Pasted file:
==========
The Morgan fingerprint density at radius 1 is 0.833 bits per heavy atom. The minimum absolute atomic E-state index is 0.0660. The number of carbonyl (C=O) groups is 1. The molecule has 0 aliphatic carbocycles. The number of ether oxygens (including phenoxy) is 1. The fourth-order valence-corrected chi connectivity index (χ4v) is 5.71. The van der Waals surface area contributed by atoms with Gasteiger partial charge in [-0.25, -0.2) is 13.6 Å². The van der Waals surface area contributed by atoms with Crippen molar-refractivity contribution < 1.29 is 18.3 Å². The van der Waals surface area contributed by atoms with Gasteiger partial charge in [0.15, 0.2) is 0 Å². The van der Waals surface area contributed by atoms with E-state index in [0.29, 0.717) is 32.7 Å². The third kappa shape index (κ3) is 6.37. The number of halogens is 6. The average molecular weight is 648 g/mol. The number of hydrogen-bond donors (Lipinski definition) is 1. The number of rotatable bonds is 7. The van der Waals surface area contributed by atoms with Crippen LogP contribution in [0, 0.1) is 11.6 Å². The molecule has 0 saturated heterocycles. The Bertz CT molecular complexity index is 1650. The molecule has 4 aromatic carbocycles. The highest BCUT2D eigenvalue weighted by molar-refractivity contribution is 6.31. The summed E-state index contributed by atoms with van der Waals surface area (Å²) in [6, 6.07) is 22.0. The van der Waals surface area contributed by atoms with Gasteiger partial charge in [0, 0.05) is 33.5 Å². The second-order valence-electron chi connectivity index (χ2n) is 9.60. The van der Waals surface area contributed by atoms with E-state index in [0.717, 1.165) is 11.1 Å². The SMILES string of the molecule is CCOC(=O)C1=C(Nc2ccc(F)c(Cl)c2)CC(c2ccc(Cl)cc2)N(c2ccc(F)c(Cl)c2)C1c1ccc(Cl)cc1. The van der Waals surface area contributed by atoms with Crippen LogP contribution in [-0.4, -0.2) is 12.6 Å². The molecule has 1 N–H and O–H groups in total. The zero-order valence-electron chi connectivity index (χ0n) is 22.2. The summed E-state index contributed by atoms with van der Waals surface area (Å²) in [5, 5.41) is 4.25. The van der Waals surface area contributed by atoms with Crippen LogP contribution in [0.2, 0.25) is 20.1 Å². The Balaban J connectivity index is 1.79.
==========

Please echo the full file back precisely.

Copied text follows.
The Morgan fingerprint density at radius 1 is 0.833 bits per heavy atom. The minimum absolute atomic E-state index is 0.0660. The number of carbonyl (C=O) groups is 1. The molecule has 0 aliphatic carbocycles. The number of ether oxygens (including phenoxy) is 1. The fourth-order valence-corrected chi connectivity index (χ4v) is 5.71. The van der Waals surface area contributed by atoms with Gasteiger partial charge in [-0.25, -0.2) is 13.6 Å². The van der Waals surface area contributed by atoms with Crippen molar-refractivity contribution < 1.29 is 18.3 Å². The van der Waals surface area contributed by atoms with Gasteiger partial charge in [0.15, 0.2) is 0 Å². The van der Waals surface area contributed by atoms with E-state index in [0.29, 0.717) is 32.7 Å². The third kappa shape index (κ3) is 6.37. The number of halogens is 6. The average molecular weight is 648 g/mol. The number of hydrogen-bond donors (Lipinski definition) is 1. The number of rotatable bonds is 7. The van der Waals surface area contributed by atoms with Crippen LogP contribution in [0, 0.1) is 11.6 Å². The molecule has 0 saturated heterocycles. The Bertz CT molecular complexity index is 1650. The molecule has 4 aromatic carbocycles. The highest BCUT2D eigenvalue weighted by molar-refractivity contribution is 6.31. The summed E-state index contributed by atoms with van der Waals surface area (Å²) in [6, 6.07) is 22.0. The van der Waals surface area contributed by atoms with Gasteiger partial charge in [0, 0.05) is 33.5 Å². The second-order valence-electron chi connectivity index (χ2n) is 9.60. The van der Waals surface area contributed by atoms with E-state index in [0.717, 1.165) is 11.1 Å². The SMILES string of the molecule is CCOC(=O)C1=C(Nc2ccc(F)c(Cl)c2)CC(c2ccc(Cl)cc2)N(c2ccc(F)c(Cl)c2)C1c1ccc(Cl)cc1. The van der Waals surface area contributed by atoms with Crippen LogP contribution in [-0.4, -0.2) is 12.6 Å². The molecule has 1 N–H and O–H groups in total. The zero-order valence-electron chi connectivity index (χ0n) is 22.2. The summed E-state index contributed by atoms with van der Waals surface area (Å²) in [5, 5.41) is 4.25. The van der Waals surface area contributed by atoms with Crippen LogP contribution in [0.2, 0.25) is 20.1 Å². The Balaban J connectivity index is 1.79.